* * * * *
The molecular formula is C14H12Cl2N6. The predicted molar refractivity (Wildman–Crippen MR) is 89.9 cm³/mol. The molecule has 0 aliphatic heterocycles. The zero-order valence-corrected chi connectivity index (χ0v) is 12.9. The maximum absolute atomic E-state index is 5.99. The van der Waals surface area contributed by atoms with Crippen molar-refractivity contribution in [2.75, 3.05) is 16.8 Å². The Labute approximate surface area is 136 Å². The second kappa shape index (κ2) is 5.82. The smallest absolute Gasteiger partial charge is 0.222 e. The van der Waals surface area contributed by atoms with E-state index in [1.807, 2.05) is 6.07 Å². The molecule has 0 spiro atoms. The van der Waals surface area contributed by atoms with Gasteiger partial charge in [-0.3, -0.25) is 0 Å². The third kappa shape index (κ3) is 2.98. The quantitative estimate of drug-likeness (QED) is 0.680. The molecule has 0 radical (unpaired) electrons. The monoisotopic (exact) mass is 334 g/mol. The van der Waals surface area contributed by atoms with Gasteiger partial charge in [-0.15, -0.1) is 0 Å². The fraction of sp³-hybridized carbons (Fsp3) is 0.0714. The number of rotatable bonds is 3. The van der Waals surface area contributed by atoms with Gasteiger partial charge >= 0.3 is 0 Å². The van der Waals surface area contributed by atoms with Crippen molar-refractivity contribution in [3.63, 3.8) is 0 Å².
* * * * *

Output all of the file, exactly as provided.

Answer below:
The molecular formula is C14H12Cl2N6. The predicted molar refractivity (Wildman–Crippen MR) is 89.9 cm³/mol. The molecule has 0 aliphatic heterocycles. The zero-order valence-corrected chi connectivity index (χ0v) is 12.9. The maximum absolute atomic E-state index is 5.99. The van der Waals surface area contributed by atoms with Crippen molar-refractivity contribution in [2.75, 3.05) is 16.8 Å². The Labute approximate surface area is 136 Å². The second kappa shape index (κ2) is 5.82. The smallest absolute Gasteiger partial charge is 0.222 e. The van der Waals surface area contributed by atoms with E-state index in [1.807, 2.05) is 6.07 Å². The molecule has 0 spiro atoms. The van der Waals surface area contributed by atoms with Gasteiger partial charge in [-0.3, -0.25) is 0 Å². The third kappa shape index (κ3) is 2.98. The quantitative estimate of drug-likeness (QED) is 0.680. The molecule has 0 radical (unpaired) electrons. The monoisotopic (exact) mass is 334 g/mol. The van der Waals surface area contributed by atoms with Gasteiger partial charge in [-0.15, -0.1) is 0 Å². The fraction of sp³-hybridized carbons (Fsp3) is 0.0714. The number of rotatable bonds is 3. The van der Waals surface area contributed by atoms with Gasteiger partial charge >= 0.3 is 0 Å². The van der Waals surface area contributed by atoms with Crippen molar-refractivity contribution in [3.63, 3.8) is 0 Å².